The following is a guest post by Tyler Recker.
As Kevin noted on Monday, we are commanded to live life on mission. (This Monday, I will be following up on that thought even further.)
Mission requires that we live in the world. That passage from John 17 referenced by Kevin is so essential to our understanding of missional living.
I do not ask that you take them out of the world, but that you keep them from the evil one. They are not of the world, just as I am not of the world. Sanctify them in the truth; your word is truth. As you sent me into the world, so I have sent them into the world. (v.15-18)
Jesus’ prayer for you and I is that we live in the world in a way that is different from the world’s way of doing things. We saw this same idea in 1 Peter when Peter says: Keep your conduct among the Gentiles honorable…Peter assumes that his audience will live life among outsiders in such a way that they will be able to make some judgment on God from their interactions with His people.
The question then quickly becomes: how can we navigate life among outsiders in a way that is biblically faithful and missionally engaged?
In Acts 17, Paul, in Athens, finds himself immersed in a pluralistic society (much like where we are) that is “full of idols”, a scenario made possible only by living life outside of a Christian bubble. I don’t have time to relay the full story, but please read it for yourself. Paul enters the fray by “preaching Jesus and the resurrection” (17:18), in such a way that many mock him and others are curious. Through this initial ministry, Paul gets the opportunity to address the prestigious body of moral and religious thinkers.
Paul’s message to them has an interesting flavor to it, in that he quotes secular philosophy and poetry and his springboard to the Gospel is the Athenians’ altar “to the unknown God”. John Polhill notes that Paul “interact[ed] with their thought, even quoting their own writers in a well-informed and respectful way”.
Paul’s example beckons us away from the siren pull of separatistic Christian subculture with its cavalier dismissal that everything “out there” is bad, and to “preach Jesus and the resurrection” to the modern culture that we are immersed in, in a “well-informed and respectful way”.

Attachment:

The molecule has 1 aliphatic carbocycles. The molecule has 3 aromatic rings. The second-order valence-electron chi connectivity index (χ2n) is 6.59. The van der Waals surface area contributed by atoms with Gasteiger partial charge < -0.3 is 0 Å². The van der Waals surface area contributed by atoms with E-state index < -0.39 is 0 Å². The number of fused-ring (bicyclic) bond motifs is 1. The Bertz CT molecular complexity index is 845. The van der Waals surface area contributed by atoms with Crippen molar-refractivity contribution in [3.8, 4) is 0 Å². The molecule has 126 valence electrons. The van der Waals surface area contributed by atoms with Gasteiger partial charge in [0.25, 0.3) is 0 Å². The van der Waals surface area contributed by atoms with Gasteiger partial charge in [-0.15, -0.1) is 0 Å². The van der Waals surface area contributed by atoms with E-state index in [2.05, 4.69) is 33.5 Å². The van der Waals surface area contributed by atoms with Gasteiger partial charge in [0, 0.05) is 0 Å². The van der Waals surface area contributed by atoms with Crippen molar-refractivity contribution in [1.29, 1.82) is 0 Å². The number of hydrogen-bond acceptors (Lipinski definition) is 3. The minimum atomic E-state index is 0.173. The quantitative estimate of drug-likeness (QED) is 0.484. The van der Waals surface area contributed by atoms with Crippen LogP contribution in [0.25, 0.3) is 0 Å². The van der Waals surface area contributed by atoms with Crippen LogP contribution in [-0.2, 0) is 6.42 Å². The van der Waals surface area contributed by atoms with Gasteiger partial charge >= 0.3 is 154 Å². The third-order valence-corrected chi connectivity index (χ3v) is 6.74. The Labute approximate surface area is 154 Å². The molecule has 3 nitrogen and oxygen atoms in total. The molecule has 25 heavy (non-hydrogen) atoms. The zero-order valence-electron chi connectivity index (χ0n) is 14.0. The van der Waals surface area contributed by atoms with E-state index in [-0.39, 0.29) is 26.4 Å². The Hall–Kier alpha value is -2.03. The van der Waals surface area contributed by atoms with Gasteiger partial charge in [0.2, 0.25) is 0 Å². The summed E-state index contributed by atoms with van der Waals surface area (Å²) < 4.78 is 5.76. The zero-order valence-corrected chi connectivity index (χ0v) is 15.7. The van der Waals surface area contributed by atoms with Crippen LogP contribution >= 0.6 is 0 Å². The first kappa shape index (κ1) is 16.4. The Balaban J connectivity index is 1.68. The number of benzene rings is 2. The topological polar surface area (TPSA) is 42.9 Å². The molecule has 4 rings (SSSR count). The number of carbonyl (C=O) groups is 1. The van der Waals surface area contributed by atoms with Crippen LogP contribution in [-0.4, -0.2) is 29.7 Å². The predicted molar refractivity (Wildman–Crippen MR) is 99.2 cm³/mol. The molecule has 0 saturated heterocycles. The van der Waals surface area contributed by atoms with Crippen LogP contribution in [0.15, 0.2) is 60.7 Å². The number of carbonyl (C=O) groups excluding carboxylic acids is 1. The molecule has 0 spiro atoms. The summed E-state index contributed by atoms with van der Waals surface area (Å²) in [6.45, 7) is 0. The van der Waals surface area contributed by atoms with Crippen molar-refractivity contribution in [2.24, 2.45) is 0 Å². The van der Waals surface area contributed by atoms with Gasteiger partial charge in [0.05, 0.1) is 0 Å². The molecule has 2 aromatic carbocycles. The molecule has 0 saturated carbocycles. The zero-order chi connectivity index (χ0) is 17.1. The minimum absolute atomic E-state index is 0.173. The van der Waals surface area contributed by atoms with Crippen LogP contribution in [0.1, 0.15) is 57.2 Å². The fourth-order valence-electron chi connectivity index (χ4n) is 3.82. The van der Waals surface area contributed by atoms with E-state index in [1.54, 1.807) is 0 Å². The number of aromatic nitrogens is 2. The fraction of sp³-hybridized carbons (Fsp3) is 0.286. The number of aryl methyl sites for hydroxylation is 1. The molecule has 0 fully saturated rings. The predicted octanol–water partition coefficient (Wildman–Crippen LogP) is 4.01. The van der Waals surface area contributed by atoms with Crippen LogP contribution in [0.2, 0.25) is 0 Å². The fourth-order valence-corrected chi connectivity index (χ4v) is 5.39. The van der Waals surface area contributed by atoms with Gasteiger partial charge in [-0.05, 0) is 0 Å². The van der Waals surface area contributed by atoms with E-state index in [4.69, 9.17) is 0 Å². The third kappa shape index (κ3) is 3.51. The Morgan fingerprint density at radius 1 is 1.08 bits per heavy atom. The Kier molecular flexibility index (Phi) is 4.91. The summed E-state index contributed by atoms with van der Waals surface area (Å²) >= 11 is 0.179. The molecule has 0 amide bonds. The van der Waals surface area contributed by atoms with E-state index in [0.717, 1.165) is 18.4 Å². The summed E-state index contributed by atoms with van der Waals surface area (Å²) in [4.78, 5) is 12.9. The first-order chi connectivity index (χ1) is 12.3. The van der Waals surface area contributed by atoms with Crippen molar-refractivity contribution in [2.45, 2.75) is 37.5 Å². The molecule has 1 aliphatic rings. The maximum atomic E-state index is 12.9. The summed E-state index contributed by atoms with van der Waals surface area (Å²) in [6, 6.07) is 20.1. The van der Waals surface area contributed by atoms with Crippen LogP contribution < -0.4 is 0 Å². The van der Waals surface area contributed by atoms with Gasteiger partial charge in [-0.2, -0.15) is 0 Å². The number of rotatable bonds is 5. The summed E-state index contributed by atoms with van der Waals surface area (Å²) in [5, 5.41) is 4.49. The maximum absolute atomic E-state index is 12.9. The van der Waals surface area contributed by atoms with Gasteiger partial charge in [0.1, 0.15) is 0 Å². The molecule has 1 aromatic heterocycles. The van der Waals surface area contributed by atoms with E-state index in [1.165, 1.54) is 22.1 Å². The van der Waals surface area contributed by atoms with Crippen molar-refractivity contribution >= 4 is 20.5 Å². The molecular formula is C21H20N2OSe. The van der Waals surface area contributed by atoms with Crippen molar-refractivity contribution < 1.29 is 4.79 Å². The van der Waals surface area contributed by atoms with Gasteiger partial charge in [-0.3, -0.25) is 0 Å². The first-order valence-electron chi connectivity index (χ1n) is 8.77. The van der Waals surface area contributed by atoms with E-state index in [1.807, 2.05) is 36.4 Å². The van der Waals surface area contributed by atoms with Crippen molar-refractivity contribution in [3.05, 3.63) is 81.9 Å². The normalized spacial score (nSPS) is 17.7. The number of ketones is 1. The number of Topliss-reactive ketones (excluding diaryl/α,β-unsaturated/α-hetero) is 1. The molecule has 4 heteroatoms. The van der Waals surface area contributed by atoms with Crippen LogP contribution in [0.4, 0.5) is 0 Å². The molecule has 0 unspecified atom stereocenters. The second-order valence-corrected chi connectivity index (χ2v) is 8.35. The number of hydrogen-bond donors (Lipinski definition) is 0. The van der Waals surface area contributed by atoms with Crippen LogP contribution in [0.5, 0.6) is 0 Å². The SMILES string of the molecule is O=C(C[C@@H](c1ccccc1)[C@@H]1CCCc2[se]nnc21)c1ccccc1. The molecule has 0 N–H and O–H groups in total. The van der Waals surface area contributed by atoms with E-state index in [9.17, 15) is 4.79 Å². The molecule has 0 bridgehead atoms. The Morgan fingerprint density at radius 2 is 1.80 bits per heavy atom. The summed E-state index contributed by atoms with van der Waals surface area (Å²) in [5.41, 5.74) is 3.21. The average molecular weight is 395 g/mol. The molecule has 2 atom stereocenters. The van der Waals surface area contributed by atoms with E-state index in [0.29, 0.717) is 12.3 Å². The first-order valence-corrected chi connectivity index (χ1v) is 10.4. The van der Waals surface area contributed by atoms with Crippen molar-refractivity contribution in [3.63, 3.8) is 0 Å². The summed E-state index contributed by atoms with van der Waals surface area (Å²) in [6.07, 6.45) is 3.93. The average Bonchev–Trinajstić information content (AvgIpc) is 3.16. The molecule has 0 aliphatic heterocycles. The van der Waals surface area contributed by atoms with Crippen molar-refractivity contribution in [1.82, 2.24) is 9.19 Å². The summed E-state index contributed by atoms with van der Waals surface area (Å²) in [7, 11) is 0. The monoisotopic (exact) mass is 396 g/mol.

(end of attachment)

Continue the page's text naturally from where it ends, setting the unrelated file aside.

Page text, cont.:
I would like to pass along a cultural grid that I picked up along the way (I can’t recall where). I think filtering our thinking in this manner is helpful in evaluating cultures, movies, political movements, books, TV shows, advertising, etc.
1. What about this can be received?
Christians are too often hesitant to concede that there are some points of agreement between the at-large culture and the Kingdom. What things about a given idea, philosophy, movie, etc are as-is completely true and compatible with the Kingdom?
2. What about this can be redeemed?
Christians are often too quick to “throw the baby out with the bathwater” (which is quite inhumane really). What things about the cultural product in question is “almost right” and needs only to be tweaked a little?
3. What about this must be rejected altogether?
Most Christians are usually pretty good at this. However, some are very bad at it. What things about a cultural idea stand in complete opposition to Gospel-informed, Kingdom-living and must be rejected altogether “with gentleness and respect” (1 Pet. 3:16).
Throughout the future of this category, readers will see this grid applied, explicitly or implicitly, in various ways to various cultural topics. Sometimes you will agree, sometimes you will disagree. That’s okay. We’ll discuss these things with the same “gentleness and respect” that we ought to show outsiders in our conversations with them.
Brothers and sisters, I plead with you: Put down easy “culture war” rhetoric and do the hard work of understanding the culture for the purpose of interjecting the Gospel with the hopes that “some might join you and believe” (Acts 17:34).